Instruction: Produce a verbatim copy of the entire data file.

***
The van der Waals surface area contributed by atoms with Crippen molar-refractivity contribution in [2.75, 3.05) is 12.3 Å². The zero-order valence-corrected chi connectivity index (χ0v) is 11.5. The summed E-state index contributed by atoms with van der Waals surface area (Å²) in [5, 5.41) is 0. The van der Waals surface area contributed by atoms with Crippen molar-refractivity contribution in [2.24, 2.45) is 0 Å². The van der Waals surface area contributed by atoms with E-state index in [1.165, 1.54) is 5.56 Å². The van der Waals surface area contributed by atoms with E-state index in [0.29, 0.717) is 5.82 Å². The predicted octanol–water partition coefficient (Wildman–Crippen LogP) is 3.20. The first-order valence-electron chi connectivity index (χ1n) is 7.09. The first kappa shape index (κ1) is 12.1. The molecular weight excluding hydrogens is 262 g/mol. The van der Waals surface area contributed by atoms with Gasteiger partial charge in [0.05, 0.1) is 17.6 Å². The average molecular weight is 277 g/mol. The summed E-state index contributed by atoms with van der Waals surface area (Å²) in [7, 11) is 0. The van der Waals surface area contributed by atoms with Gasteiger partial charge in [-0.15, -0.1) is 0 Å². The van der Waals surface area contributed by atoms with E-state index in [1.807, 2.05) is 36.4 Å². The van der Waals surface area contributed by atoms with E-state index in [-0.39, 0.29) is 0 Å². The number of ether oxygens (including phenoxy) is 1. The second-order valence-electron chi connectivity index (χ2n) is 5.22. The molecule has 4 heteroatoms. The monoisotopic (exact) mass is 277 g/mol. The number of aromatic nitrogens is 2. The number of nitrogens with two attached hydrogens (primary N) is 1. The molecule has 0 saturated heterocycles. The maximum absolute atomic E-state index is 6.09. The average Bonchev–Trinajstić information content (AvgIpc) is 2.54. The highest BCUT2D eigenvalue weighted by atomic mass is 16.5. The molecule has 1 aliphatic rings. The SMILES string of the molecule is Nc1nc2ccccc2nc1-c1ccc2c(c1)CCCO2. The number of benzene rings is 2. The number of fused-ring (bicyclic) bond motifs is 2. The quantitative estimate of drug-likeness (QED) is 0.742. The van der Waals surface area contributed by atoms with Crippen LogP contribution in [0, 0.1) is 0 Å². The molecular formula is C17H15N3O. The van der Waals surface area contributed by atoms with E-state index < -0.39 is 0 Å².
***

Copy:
The van der Waals surface area contributed by atoms with Crippen molar-refractivity contribution in [2.75, 3.05) is 12.3 Å². The zero-order valence-corrected chi connectivity index (χ0v) is 11.5. The summed E-state index contributed by atoms with van der Waals surface area (Å²) in [5, 5.41) is 0. The van der Waals surface area contributed by atoms with Crippen molar-refractivity contribution in [2.24, 2.45) is 0 Å². The van der Waals surface area contributed by atoms with E-state index in [1.165, 1.54) is 5.56 Å². The van der Waals surface area contributed by atoms with E-state index in [0.29, 0.717) is 5.82 Å². The predicted octanol–water partition coefficient (Wildman–Crippen LogP) is 3.20. The first-order valence-electron chi connectivity index (χ1n) is 7.09. The first kappa shape index (κ1) is 12.1. The molecular weight excluding hydrogens is 262 g/mol. The van der Waals surface area contributed by atoms with Gasteiger partial charge in [0.05, 0.1) is 17.6 Å². The average molecular weight is 277 g/mol. The summed E-state index contributed by atoms with van der Waals surface area (Å²) in [7, 11) is 0. The van der Waals surface area contributed by atoms with Gasteiger partial charge in [-0.15, -0.1) is 0 Å². The van der Waals surface area contributed by atoms with E-state index in [1.807, 2.05) is 36.4 Å². The van der Waals surface area contributed by atoms with E-state index in [-0.39, 0.29) is 0 Å². The number of ether oxygens (including phenoxy) is 1. The second-order valence-electron chi connectivity index (χ2n) is 5.22. The molecule has 4 heteroatoms. The monoisotopic (exact) mass is 277 g/mol. The number of aromatic nitrogens is 2. The number of nitrogens with two attached hydrogens (primary N) is 1. The molecule has 0 saturated heterocycles. The maximum absolute atomic E-state index is 6.09. The average Bonchev–Trinajstić information content (AvgIpc) is 2.54. The highest BCUT2D eigenvalue weighted by atomic mass is 16.5. The molecule has 1 aliphatic rings. The SMILES string of the molecule is Nc1nc2ccccc2nc1-c1ccc2c(c1)CCCO2. The number of benzene rings is 2. The number of fused-ring (bicyclic) bond motifs is 2. The quantitative estimate of drug-likeness (QED) is 0.742. The van der Waals surface area contributed by atoms with Crippen LogP contribution in [0, 0.1) is 0 Å². The molecular formula is C17H15N3O. The van der Waals surface area contributed by atoms with E-state index < -0.39 is 0 Å².